PALM HARBOR, Fla. – Jim Furyk already has come in second once this week, so I don’t think he’s going to be too ticked off by another runner-up finish.
My second-favorite thing about Furyk is that he holds himself to a high standard. My favorite thing, of course, is that he has a unique swing that he owns. That’s a plus, I believe.
Some media types who don’t really understand him perhaps figured he’d be pleased by coming close Sunday at the Players Championship, losing by a stroke to The Legend Who Is Rory McIlroy. The high standard to which Furyk holds himself is simple: winning.
Losing to McIlroy was no consolation for Furyk. “It still stings,” he said. “I’m a competitor. I want to win, and it pisses me off that I didn’t.”
The other thing that should have annoyed him was the preoccupation with his age. He joked how anyone who watched the telecast must think his first name is Forty-Eight-Year-Old, his middle name is Jim and his last name is Furyk. “That’s all I heard on TV the last two days,” Furyk said. “It made me laugh.”
What’s with the notion that PGA Tour players forget how to play golf when they get deep into their 40s, despite all examples to the contrary? Jack Nicklaus, Phil Mickelson, Hale Irwin, Fred Couples, Vijay Singh, Steve Stricker, Sam Snead, Julius Boros. Tom Watson was one softer bounce from winning the British Open at Turnberry at age 59. Have you age-ists learned nothing? Or is your memory even worse than mine?
Furyk will turn 49 in May, but 49 hasn’t been old in golf in a long time. A whole generation of players on or near the senior circuit are reaping the benefits of Tiger Woods, who made hitting the fitness trailer and getting stronger almost mandatory after his dominant era began in1997. Woods raised the bar on what being buff is now many of the guys who tried to catch up to are in the best shapes of their lives (OK, maybe not you, John Daly) and staying competitive longer. Furyk proved at Sawgrass that on the right course, he is still capable of beating McIlroy, who averaged 320 yards off the tee last year, or any of the other young bombers.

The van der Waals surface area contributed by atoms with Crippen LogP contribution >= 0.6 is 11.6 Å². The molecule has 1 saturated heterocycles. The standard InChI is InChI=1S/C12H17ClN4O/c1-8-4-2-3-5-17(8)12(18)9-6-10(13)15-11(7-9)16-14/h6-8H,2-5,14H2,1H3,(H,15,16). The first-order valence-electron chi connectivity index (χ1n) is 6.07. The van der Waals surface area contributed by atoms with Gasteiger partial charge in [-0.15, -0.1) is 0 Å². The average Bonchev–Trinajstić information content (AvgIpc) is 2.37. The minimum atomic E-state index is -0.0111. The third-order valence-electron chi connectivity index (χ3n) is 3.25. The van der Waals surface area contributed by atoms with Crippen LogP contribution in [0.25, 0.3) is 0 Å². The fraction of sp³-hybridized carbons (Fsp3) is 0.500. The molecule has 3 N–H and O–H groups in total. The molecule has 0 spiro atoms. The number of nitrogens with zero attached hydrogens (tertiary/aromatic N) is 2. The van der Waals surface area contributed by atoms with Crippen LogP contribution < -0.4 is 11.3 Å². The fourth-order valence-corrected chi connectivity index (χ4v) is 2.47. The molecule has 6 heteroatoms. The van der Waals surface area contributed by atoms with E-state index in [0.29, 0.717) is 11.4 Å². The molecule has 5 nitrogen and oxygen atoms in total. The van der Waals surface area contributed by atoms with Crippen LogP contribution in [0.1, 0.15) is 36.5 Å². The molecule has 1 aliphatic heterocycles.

Furyk inspired me to come up with a new set of rankings. There are no official Champions Tour world rankings, although there is an unofficial one for seniors, the Power Performance Rankings, based on senior tournament finishes.
I rank the best pros in the world who are 45 or older based on how they play on the regular tours, not in senior golf. I call them the Semi-Sunset Rankings. Furyk claims the No. 2 spot after his remarkable play at the Players.
1. Phil Mickelson (age: 48; Official World Golf Ranking: 21): The good news for Mickelson is that he finally made it to No. 1 in a world ranking! Lefty is a unanimous choice for No. 1. That’s hardly an upset since I’m the only voter. Still, it’ll look good on Mickelson’s resume if he should, say, apply to grad school at Brown. At age 47, he won a World Golf Championships title last year and won again last month at Pebble Beach, at 48. In fact, if he could’ve taken that impeccable final round at Pebble and subbed it for any other final round he’s ever played (some of them being all too peccable), he’d have won at least six U.S. Opens and a few more PGA Championships. Mickelson, who has 44 victories, set 50 victories as his goal. Reachable? I’m not counting him out.
2. Jim Furyk (age: 48; ranking: 57): The two gutsy shots Furyk played at No. 18 at Sawgrass rank with his greatest clutch finishes. He quietly placed sixth at Mayakoba last fall. The reasons for his improved play at 48 – yeah, that again – were being healthy for the first time in more than three years and switching to an arm-lock putting grip after getting tips from arm-lock putter Webb Simpson. Is this the start of Furyk The Sequel? Well, he is playing this week’s Valspar Championship, where he has won before (2010).